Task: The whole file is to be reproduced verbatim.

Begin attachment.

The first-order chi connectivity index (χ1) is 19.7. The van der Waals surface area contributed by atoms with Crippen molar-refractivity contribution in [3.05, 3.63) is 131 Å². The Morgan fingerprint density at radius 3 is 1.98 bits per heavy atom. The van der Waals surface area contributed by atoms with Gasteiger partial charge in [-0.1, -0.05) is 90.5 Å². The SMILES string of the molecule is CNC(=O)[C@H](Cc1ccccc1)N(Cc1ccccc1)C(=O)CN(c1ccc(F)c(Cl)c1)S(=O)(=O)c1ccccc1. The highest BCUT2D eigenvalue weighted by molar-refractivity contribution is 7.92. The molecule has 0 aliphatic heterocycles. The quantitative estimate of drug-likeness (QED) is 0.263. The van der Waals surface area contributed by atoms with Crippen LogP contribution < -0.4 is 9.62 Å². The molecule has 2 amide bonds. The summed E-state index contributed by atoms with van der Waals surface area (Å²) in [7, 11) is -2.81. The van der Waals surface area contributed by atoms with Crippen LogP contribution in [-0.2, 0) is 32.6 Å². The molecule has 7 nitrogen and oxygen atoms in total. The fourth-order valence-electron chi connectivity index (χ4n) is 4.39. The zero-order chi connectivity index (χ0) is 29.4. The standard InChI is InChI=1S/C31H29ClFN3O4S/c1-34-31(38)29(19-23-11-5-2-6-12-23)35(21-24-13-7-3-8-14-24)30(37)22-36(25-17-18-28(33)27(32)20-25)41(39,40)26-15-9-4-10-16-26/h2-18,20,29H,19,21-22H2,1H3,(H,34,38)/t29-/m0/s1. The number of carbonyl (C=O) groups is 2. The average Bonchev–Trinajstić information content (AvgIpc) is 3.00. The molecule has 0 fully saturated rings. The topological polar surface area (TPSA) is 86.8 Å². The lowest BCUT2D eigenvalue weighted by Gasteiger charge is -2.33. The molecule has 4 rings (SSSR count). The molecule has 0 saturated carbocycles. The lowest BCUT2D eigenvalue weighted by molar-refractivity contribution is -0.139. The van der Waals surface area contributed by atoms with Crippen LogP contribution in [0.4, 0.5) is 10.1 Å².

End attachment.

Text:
The first-order chi connectivity index (χ1) is 19.7. The van der Waals surface area contributed by atoms with Crippen molar-refractivity contribution in [3.05, 3.63) is 131 Å². The Morgan fingerprint density at radius 3 is 1.98 bits per heavy atom. The van der Waals surface area contributed by atoms with Gasteiger partial charge in [-0.1, -0.05) is 90.5 Å². The SMILES string of the molecule is CNC(=O)[C@H](Cc1ccccc1)N(Cc1ccccc1)C(=O)CN(c1ccc(F)c(Cl)c1)S(=O)(=O)c1ccccc1. The highest BCUT2D eigenvalue weighted by molar-refractivity contribution is 7.92. The molecule has 0 aliphatic heterocycles. The quantitative estimate of drug-likeness (QED) is 0.263. The van der Waals surface area contributed by atoms with Crippen LogP contribution < -0.4 is 9.62 Å². The molecule has 2 amide bonds. The summed E-state index contributed by atoms with van der Waals surface area (Å²) in [7, 11) is -2.81. The van der Waals surface area contributed by atoms with Crippen LogP contribution in [-0.2, 0) is 32.6 Å². The molecule has 7 nitrogen and oxygen atoms in total. The fourth-order valence-electron chi connectivity index (χ4n) is 4.39. The zero-order chi connectivity index (χ0) is 29.4. The standard InChI is InChI=1S/C31H29ClFN3O4S/c1-34-31(38)29(19-23-11-5-2-6-12-23)35(21-24-13-7-3-8-14-24)30(37)22-36(25-17-18-28(33)27(32)20-25)41(39,40)26-15-9-4-10-16-26/h2-18,20,29H,19,21-22H2,1H3,(H,34,38)/t29-/m0/s1. The number of carbonyl (C=O) groups is 2. The average Bonchev–Trinajstić information content (AvgIpc) is 3.00. The molecule has 0 fully saturated rings. The topological polar surface area (TPSA) is 86.8 Å². The lowest BCUT2D eigenvalue weighted by Gasteiger charge is -2.33. The molecule has 4 rings (SSSR count). The molecule has 0 saturated carbocycles. The lowest BCUT2D eigenvalue weighted by molar-refractivity contribution is -0.139. The van der Waals surface area contributed by atoms with Crippen LogP contribution in [0.4, 0.5) is 10.1 Å².